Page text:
The interesting part is looking at which factors predicted success along the trail. For instance, two-thirds of people who reported getting more than four hours a week of vigorous exercise in the month before their hike rated the route as between “somewhat difficult” and “not at all difficult.” In contrast, half of those who got less than that amount of pre-trip exercise rated it as between “fairly difficult” and “felt like a death march.” So getting more exercise affected how hard the trip felt—but, perhaps surprisingly, a separate analysis found that it didn’t predict risk of injury or evacuation. Instead, a much stronger predictor of injury or evacuation was BMI. One month of pre-trip workouts, in other words, isn’t enough.
 
Another key factor—and one that’s more easily modifiable—is how much weight you haul on your back. As our interactive backpacking calculator demonstrates, the load you carry (as a fraction of your overall weight) has a strong influence on how much energy you burn. It also affects things like pack-strap pain, as well as balance and gait that may contribute to the risk of falls. Sure enough, increasing “base pack weight” was significantly linked to less distance covered per day (the average in the study was about 12 miles), and to increased likelihood of illness or injury.
 
This base pack weight metric is a little confusing for me, though. It’s defined as the weight of your pack and equipment, not including any food or water. The average in the study was 22.4 pounds; a “traditional” backpacking set-up is defined as having a base weight of between 20 and 30 pounds, while less is lightweight and more is heavy. For me, though, the weight of food and water is generally the defining limitation in my trips.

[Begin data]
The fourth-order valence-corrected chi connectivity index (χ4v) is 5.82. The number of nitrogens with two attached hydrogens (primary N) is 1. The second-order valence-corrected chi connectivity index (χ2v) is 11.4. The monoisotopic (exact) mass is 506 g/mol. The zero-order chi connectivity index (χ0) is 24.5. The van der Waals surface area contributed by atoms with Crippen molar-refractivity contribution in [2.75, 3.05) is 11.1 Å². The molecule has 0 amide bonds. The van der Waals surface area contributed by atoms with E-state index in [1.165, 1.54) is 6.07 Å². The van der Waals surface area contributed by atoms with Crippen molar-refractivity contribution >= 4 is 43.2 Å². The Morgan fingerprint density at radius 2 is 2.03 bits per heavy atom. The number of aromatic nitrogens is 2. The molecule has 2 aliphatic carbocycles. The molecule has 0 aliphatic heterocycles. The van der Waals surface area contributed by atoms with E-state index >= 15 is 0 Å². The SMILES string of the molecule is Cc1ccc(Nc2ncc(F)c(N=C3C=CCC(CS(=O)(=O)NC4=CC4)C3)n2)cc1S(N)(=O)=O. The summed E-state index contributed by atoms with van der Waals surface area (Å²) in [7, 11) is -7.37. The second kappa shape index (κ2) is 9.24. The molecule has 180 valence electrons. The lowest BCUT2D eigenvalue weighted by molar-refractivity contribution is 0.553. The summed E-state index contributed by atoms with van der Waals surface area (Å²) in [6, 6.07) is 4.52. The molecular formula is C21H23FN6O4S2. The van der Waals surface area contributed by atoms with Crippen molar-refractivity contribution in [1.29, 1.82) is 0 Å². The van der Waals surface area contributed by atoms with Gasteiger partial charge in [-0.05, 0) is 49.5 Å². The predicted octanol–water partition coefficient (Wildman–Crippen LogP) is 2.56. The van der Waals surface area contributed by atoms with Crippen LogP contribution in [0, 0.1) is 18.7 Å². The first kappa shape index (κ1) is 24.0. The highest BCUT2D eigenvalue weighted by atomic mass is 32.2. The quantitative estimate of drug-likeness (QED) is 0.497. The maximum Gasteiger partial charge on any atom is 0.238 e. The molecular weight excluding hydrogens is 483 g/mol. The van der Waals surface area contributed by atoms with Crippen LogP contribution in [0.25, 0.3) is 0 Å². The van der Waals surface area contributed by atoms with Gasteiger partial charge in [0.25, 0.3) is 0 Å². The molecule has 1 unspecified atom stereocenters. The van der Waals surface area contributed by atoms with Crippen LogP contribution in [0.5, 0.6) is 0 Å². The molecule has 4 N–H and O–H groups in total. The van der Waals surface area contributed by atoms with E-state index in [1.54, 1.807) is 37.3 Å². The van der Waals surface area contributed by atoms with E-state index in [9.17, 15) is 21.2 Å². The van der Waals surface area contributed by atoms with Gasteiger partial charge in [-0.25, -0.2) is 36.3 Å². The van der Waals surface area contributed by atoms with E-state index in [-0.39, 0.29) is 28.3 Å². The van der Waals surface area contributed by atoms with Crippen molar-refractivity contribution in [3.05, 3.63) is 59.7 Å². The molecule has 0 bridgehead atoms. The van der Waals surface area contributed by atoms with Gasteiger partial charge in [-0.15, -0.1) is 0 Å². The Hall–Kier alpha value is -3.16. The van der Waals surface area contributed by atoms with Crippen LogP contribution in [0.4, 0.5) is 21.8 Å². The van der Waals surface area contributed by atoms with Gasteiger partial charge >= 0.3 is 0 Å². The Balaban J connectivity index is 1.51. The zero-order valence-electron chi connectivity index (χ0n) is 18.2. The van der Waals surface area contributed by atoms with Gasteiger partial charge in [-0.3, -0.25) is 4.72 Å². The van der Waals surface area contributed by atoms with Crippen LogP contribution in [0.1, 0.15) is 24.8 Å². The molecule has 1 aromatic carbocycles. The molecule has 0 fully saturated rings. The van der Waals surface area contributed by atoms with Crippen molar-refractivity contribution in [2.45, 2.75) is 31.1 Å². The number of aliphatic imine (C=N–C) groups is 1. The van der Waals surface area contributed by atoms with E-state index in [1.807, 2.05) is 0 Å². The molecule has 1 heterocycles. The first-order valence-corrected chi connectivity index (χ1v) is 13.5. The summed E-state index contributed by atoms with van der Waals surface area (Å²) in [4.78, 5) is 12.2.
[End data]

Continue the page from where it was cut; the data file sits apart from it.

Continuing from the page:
The last backpacking trip where I had a really reliable estimate of my pack weight was along the South Coast Track in Tasmania, since they weighed your pack carefully before allowing you onto the single-engine Cessna that takes you to the far end of the trail. I had to empty out my water bottles and shove some food in my pockets to hit the 60-pound limit for our 10-day trip. But I have no idea what my base weight was, so I’m not sure how to compare here. The John Muir Trail has a bunch of possible resupply points along the route, so I’m not sure whether the typical hiker was carrying 30, or 50, or 70 pounds. It would be interesting to know.
 
There is one other detail that I was happy to see. The average age of those who completed the survey was 43, which I’m pleased to now proclaim as the Prime Backpacking Age. (I’ll turn 43 later this year.) Better yet, even though older hikers covered a bit less ground per day, they were slightly less likely to get ill or injured. Youth is nice, of course, but hard-earned wisdom has its perks too.


My new book, Endure: Mind, Body, and the Curiously Elastic Limits of Human Performance, with a foreword by Malcolm Gladwell, is now available. For more, join me on Twitter and Facebook, and sign up for the Sweat Science email newsletter.